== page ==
Why You Want a Healthy BMI
About 97 million adults in the U.S. are overweight or obese, according to the National Heart Lung and Blood Institute
I remember once hearing a joke that went something like this: Doctor says to patient, “Well, well. It seems that your weight is perfect. It just happens that you are eleven feet too short.”
If you’ve ever wondered about your weight (and who hasn’t?) as it relates to your height – if it’s a “healthy” weight – that’s where this fairly reliable indicator of body fatness comes in handy. BMI calculates how much you should weigh, based on your height. And although it cannot measure your body fat in a direct way – these other methods include skinfold measurements using calipers, underwater weighing, dual energy x-ray absorptiometry, or DXA – research has shown that BMI does correlate to direct measures of body fat and can be considered an alternative for other measures, which are typically costly and difficult to access. BMI measurement is inexpensive and easy for both clinicians and the general public to use to compare their own weight status to that of the general population.
However solid a measurement of body fatness BMI is, there are some considerations to take into account. Are you a woman? At the same BMI, women have more body fat than men. Perhaps you work out and lift weights regularly. You may have a high(er) BMI because of your increased muscle mass (muscle weighs more than fat). Are you getting on in years? Again, at the same BMI, older people tend to have more body fat than younger adults.
However a strong predictor, measuring BMI is only one way to assess your risk for diseases related to being overweight. The National Heart, Lung and Blood Institute guidelines also recommend looking at waist circumference and other risk factors, like high blood pressure or physical inactivity.
A BMI from 25.0 to 29.9 puts you in the “overweight” range, while a BMI greater than 30 will move you over the line, into the “obese” range.
It’s no news that excess weight is a health danger, increasing your risk of diseases and health conditions you’d rather avoid, including:
- Coronary heart disease
- Type-2 diabetes
- Gallbladder disease
- High cholesterol & triglycerides
- Sleep apnea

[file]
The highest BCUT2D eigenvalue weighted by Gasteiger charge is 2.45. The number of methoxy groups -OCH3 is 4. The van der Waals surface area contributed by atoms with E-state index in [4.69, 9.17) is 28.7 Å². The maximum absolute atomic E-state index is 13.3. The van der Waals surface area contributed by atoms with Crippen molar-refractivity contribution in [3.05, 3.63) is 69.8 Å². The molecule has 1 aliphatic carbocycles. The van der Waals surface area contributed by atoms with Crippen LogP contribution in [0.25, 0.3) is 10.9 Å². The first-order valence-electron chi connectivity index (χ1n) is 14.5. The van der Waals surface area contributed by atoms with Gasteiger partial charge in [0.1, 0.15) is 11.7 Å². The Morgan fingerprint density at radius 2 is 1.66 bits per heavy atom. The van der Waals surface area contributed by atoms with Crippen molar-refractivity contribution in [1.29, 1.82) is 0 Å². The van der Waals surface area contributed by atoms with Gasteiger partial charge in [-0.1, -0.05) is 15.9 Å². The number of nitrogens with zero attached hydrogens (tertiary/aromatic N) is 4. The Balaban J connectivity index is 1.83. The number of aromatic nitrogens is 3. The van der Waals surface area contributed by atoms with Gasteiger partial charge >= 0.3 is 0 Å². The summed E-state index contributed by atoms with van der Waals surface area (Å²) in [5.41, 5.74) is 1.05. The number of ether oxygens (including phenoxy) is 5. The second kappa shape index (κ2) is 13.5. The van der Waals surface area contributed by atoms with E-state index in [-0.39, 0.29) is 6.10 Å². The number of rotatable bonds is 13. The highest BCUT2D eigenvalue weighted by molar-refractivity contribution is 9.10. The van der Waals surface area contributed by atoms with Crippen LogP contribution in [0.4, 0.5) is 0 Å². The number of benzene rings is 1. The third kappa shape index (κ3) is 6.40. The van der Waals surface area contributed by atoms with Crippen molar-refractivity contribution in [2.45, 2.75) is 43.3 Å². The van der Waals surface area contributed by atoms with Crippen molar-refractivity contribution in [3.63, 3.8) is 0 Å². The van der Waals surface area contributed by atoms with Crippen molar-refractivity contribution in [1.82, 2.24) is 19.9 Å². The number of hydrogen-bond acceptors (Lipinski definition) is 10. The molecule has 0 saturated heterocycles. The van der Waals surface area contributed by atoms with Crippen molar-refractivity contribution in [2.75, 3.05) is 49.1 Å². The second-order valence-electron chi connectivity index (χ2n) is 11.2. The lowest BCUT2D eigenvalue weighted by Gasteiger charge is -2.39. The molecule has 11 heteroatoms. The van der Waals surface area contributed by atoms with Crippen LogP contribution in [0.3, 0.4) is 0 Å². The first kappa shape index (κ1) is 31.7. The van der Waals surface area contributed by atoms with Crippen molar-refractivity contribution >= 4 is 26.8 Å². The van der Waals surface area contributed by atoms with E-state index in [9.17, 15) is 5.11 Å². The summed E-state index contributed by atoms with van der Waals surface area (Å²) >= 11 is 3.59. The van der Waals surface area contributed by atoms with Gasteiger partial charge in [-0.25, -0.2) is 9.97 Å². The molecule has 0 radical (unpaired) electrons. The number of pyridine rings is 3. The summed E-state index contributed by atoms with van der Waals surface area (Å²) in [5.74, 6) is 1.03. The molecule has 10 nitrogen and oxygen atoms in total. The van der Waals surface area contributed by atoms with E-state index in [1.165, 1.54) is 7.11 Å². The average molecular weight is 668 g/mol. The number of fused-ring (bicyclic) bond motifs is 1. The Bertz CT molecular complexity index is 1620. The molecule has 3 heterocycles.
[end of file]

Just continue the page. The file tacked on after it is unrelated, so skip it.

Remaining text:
- Respiratory problems
- Certain cancers, like breast, endometrial and colon
And speaking of being overweight, a May 8th article in the business section of The New York Times this year highlighted another risk associated with it; one I must admit I hadn’t thought of: some scientists and engineers are concerned about the safety of airplane seats for overweight passengers. The federal standards on the strength of the seats and seat belts (which were set more than 60 years ago) were designed for a passenger weighing 170 pounds. But since that time, Americans have put on some pounds; the average man today weighs nearly 194 pounds and the average woman, 165 pounds. What’s even more frightening to realize is that, according to Robert Salzar, the principal scientist at the Center for Applied Biomechanics at the University of Virginia, it’s not just the seat occupant who may not be protected. If seats collapse and belts fail, passengers seated nearby might be put in danger as well, from “the unrestrained motion of the passenger.”
Yes, weight, like airplanes, is climbing to dizzying heights. But that certainly doesn’t mean we should throw up our hands in surrender. According to The Mayo Clinic, losing just five to ten percent of your body weight, if you are an obese person, can yield you significant health improvements. For a person weighing 250 pounds, that loss translates into a range of 12-25 pounds.
Here’s some even more encouraging news for us women of a certain age. When scientists followed a group of 102 healthy pre-menopausal, non-obese women between the ages of 47 and 55 for five years, they found that despite their changes in body composition and visceral abdominal fat (which oftentimes occurs with menopause), the women did not have an increased risk of heart disease. And since heart disease risk increases after menopause – and is the number one killer in this country – that’s somewhat comforting, don’t you think? The study, published in the journal Menopause, stresses the importance of maintaining a healthy BMI in those pre-menopause years.
Simply put, that healthy BMI will set you up for a healthier heart.
Exercise is one guaranteed BMI Buster.
Curious about how to calculate your BMI? Click here.
Welcome to the Supplemental!
The Supplemental is a blog for "Life...supplemented", a forum for discussion around healthy diet, supplements and exercise. Our panel of experts who share a variety of fresh and innovative perspectives, will provide ways to live a healthier life and inspire you to make smart choices.
Most Popular Posts